The Dance of Blue-Footed Boobies: An Act of Romance or Survival?
Blue-footed boobies, one of the most recognizable species in the Americas and a favorite of bird watchers, are serious about romance. And their fabulous flirting is key to sustaining one of Latin America’s most enchanting species. If I hadn’t known better, I might have thought the brown and white bird in front of me was in distress. I watched as it thrust its tail feathers into the air, and then shoved its long, pointy beak at the sky and let out a shrill whistle.
When the object of the bird’s contortions — a female flying above — took notice and landed nearby, the bird lifted one bright blue foot high in the air before carefully placing it back on the ground and raising the other. I then watched the bird use his slender beak to re-arrange small pebbles in a circle on the ground. If the female liked his dance and deemed him worthy, that humble nest he’d just created would soon cradle up to 3 precious eggs.
Many birds exhibit elaborate mating dances and rituals. But blue-footed boobies, which were uncharitably named by early explorers using the word bobo (meaning ‘stupid’ in Spanish), are the ultimate masters of avian romance. The seabird’s display, which begins once it reaches sexual maturity around four years of age, highlights beauty, health and skill. “It’s the male’s job to attract the female,” explains Dr. Danae Sheehan, Silversea’s Ornithologist. She’s been studying birds for nearly 20 years and has a soft spot for members of the Sulidae family, which includes boobies and gannets. “The male spends a lot of time making himself look good by preening,” says Sheehan. Then he finds a suitable nesting site on the ground and watches for females flying overhead. “When a likely mate passes by, the male points everything he can towards the sky in her direction – beak, wings, tail, chest, all positioned to give the best view to the female above,” she continues. “He also whistles, as if to say ‘look at me!'”
How Blue-Footed Boobies Dance
So-called sky pointing, whistling and nest-making are all well and good, but the booby’s feet are the main event. Sheehan says both the males and females, when courting, take part in a high-stepping display that draws attention to their feet. “The male reels the female in closer by raising one leg and then the other to show off his beautiful blue feet, which are a sign of health and reproductive fitness,” explains Sheehan. These blue feet are a result of carotenoid pigments in their diet, so the feet of the most well-fed birds have the darkest hue. “If she’s keen, she’ll join in by showing her own feet,” adds Sheehan, describing an activity called ‘mirroring.’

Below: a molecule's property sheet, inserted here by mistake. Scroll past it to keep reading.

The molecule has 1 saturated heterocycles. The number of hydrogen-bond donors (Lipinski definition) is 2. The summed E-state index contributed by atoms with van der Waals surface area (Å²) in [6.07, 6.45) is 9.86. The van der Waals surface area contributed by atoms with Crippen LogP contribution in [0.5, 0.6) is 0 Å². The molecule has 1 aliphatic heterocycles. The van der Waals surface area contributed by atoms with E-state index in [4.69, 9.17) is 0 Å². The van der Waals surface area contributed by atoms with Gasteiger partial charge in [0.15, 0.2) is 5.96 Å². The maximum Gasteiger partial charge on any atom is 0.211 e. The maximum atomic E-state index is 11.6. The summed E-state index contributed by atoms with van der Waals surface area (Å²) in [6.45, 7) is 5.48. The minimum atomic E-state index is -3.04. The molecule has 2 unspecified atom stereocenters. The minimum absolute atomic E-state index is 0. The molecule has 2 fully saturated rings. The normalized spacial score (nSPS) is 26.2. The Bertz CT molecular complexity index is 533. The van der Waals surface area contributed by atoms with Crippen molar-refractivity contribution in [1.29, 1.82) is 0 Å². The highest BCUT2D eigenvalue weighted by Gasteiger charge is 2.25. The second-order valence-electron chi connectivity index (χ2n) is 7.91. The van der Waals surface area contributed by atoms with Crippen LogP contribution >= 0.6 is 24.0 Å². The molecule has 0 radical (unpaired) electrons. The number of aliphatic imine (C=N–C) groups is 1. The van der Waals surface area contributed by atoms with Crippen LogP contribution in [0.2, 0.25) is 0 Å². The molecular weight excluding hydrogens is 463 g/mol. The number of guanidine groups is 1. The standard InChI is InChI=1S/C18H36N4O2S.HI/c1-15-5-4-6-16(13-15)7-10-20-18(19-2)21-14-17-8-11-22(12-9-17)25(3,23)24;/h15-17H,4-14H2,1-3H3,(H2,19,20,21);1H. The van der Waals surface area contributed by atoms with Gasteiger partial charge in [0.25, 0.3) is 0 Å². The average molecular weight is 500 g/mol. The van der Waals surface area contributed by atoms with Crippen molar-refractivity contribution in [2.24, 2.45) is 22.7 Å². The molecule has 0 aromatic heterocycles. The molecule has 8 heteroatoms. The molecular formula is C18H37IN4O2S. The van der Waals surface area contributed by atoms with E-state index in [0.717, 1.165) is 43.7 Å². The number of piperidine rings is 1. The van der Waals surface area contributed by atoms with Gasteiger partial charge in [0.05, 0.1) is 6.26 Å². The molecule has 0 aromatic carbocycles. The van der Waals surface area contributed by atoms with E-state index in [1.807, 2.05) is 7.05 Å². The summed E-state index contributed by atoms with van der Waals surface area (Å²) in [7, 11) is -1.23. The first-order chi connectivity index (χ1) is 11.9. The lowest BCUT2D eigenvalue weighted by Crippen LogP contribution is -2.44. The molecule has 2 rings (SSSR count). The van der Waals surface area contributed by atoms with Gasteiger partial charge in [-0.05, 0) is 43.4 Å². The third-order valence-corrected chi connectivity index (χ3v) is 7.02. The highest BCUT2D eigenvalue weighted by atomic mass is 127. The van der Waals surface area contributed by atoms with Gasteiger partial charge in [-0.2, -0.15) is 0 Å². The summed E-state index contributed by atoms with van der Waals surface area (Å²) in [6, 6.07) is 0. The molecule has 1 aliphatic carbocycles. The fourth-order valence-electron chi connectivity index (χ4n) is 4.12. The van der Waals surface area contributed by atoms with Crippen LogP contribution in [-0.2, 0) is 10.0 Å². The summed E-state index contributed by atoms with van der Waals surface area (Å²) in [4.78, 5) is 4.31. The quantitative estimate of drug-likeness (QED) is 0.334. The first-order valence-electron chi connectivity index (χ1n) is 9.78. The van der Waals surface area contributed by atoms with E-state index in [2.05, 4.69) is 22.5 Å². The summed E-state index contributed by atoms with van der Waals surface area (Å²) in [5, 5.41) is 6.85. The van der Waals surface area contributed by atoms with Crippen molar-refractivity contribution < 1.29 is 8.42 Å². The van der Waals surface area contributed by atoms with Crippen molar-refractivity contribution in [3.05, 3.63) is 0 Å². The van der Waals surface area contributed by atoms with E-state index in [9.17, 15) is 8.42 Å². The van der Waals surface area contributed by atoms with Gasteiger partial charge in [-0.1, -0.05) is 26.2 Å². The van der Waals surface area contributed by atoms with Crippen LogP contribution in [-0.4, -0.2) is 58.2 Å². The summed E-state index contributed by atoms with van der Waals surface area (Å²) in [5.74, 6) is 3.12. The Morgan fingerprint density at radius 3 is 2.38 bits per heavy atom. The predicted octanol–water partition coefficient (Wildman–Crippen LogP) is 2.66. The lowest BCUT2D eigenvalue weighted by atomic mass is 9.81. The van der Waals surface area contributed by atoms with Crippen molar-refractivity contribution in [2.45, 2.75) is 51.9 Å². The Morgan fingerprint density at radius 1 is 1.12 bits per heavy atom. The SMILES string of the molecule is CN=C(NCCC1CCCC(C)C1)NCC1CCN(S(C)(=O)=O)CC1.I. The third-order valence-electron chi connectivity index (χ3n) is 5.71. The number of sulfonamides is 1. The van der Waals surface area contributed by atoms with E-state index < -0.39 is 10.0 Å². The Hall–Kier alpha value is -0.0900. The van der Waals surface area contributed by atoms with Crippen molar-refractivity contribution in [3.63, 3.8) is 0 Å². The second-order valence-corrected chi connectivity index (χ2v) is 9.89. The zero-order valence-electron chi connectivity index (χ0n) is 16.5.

Blue-footed boobies live, mate and nest along the western coast, and on islands, from Mexico through Peru. A few of the estimated 30,000 blue-footed boobies on the planet have also wandered outside of their primary range. Some of them even showed up in California in 2013, as reported by eBird, an online clearinghouse of data collected by global bird watchers. Some dip as far south as northern Chile.
Antics and Instincts of the Blue-Footed Booby
While BirdLife International, a network of NGOs that work to conserve bird habitat and populations, believes blue-footed boobies have a stable population and are not a threatened species, they do face challenges.
In the Galapagos Islands in Ecuador, home to what some researchers estimate to be half the nesting population of blue-footed boobies in the world, researcher David Anderson, a professor of biology at Wake Forest University, recently reported a decline in mating dances. He also noted a decrease in actual mating and the number of fledglings. “They won’t breed effectively without doing courtship,” says Anderson, who believes a food shortage may be to blame for the drop in mating activity. The long-term result is that many blue-footed boobies in the Galapagos are now getting too old to breed and there are too few young birds to take up their mating dance.
This blue-footed booby mating dance – sky pointing, whistling, feet displays and nest organizing – is often seen on Isla Lobos de Tierra where the birds mate year-round. They flourish on this rocky island, which is located about 10 miles (about 16 kilometers) off the coast of northern Peru, thanks, in part, to the fish-rich Humboldt Current that flows around it.
“When I encountered blue-footed boobies for the first time, I was mesmerized as I watched them dive into the sea for fish,” recalls Sheehan. “And when I finally saw them dancing, it made me want to dance too.”
Travelers exploring the Galapagos Islands and the coastal areas of Peru are always entertained as they watch blue-footed boobies in full mating dance splendor. But don’t forget these are powerful instincts at work; these seemingly playful antics are vital for the survival of the species.